NPR says: “The Sellout is a comic masterpiece, but it’s much more than just that — it’s one of the smartest and most honest reflections on race and identity in America in a very long time, written by an author who truly understands what it means to talk about the history of the country. “That’s the problem with history, we like to think it’s a book — that we can turn the page and move … on,” the narrator muses. “But history isn’t the paper it’s printed on. It’s memory, and memory is time, emotions, and song. History is the things that stay with you.”

The Nation says: “Yet even as it shreds through the sentimental, The Sellout is more mature and affecting than Beatty’s previous novels. In its last pages, it becomes something more than the sum of its searing satirical indictments of contemporary mores, racial and otherwise. Ducking and weaving under the pummel of Don Rickles punch lines, one discovers, among other things, a loving portrait of a father and son, and their reconciliation of sorts; a love letter to the city of Los Angeles; indelible portraits of the Supreme Court justices; purple-hazed Pynchonesque set pieces, including something of an ode to the Pacific Coast Highway; notes toward a semi-serious theory of “unmitigated blackness,” matched with a profound criticism of same; and finally, a resounding refusal of all self-satisfied definitions and patented claims on the concept of race and proper racial belonging.”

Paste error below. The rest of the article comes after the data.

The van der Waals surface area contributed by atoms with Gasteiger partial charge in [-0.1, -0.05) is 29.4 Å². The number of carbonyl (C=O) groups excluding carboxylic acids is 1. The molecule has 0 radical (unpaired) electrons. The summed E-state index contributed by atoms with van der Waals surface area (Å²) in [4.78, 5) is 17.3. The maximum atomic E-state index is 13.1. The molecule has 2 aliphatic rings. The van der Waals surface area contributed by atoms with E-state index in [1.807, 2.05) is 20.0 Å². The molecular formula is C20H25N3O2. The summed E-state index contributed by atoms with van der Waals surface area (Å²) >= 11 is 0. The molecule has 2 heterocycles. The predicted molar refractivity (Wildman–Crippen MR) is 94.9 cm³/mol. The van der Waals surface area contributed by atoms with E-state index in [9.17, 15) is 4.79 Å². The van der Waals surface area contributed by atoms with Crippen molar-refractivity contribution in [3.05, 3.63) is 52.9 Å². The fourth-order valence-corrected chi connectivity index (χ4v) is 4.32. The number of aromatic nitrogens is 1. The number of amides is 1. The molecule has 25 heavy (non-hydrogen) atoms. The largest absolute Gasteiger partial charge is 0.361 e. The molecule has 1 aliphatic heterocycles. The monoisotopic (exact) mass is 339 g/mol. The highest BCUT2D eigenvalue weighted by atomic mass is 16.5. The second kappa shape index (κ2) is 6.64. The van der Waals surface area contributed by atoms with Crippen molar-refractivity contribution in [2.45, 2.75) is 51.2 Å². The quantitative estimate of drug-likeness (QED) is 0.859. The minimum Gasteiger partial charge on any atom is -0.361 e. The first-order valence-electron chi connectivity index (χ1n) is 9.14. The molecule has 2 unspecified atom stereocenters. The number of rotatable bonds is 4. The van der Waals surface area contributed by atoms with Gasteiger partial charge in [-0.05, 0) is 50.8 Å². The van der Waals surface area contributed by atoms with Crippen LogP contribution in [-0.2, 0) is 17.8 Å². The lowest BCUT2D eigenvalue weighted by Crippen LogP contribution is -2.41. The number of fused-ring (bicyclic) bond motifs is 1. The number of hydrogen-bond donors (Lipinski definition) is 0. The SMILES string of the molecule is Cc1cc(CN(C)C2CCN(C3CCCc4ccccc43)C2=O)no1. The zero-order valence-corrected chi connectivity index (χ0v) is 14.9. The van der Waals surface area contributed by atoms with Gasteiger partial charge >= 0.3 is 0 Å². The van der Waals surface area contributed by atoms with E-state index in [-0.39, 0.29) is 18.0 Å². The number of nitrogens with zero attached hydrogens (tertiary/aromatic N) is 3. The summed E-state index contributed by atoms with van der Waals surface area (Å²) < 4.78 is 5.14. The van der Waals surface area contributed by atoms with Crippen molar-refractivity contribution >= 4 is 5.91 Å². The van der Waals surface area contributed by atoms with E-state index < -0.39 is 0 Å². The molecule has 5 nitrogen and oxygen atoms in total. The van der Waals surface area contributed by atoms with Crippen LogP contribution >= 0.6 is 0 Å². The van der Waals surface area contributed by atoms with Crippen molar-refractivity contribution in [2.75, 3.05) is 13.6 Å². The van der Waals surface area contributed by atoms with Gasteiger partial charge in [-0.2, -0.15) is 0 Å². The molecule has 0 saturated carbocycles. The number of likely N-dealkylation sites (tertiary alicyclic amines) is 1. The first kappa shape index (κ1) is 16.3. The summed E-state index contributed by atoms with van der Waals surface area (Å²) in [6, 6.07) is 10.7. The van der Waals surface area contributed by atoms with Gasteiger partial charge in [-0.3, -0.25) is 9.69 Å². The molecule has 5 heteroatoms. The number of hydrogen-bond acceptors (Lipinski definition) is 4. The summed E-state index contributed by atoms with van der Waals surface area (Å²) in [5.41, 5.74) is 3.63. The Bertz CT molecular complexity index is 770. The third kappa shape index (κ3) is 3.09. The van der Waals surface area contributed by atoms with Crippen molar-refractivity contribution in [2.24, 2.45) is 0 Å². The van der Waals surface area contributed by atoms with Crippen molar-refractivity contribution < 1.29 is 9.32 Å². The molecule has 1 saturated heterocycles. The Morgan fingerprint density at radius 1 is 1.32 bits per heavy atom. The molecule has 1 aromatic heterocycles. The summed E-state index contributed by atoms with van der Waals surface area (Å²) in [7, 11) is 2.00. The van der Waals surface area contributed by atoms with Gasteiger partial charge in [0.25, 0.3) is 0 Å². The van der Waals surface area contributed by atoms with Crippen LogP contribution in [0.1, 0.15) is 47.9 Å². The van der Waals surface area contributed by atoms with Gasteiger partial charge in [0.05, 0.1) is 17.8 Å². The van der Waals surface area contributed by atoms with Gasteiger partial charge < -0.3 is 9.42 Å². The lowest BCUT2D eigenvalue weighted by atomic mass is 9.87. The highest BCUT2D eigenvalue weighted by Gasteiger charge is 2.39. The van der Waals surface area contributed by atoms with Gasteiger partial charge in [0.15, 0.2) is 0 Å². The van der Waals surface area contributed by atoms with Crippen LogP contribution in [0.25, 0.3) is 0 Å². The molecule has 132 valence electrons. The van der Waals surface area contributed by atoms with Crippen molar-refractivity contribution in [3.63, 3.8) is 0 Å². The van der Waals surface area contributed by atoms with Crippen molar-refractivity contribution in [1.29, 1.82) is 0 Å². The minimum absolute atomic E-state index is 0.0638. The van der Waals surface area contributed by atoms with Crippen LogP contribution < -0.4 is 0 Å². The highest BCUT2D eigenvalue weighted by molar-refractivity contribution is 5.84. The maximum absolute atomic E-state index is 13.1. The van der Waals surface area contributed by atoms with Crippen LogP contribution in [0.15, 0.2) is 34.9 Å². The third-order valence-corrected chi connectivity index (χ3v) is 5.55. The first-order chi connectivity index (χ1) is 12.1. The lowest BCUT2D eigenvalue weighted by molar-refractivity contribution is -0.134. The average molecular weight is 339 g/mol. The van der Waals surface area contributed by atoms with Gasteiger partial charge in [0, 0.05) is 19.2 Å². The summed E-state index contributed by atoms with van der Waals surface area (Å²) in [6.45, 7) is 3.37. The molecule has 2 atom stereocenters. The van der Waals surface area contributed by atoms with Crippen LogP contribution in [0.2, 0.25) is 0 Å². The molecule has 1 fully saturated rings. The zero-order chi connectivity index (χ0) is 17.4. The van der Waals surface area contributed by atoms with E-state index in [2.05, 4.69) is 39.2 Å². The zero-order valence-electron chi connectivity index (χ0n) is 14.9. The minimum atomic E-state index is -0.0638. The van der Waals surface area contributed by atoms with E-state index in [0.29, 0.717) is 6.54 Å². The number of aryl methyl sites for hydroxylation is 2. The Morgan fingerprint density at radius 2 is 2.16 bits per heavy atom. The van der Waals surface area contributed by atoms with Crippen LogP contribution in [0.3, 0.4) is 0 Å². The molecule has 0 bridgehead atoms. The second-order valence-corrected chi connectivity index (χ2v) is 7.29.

When is it available?

It’s at the Albany and Mark Twain branches of the Hartford Public Library.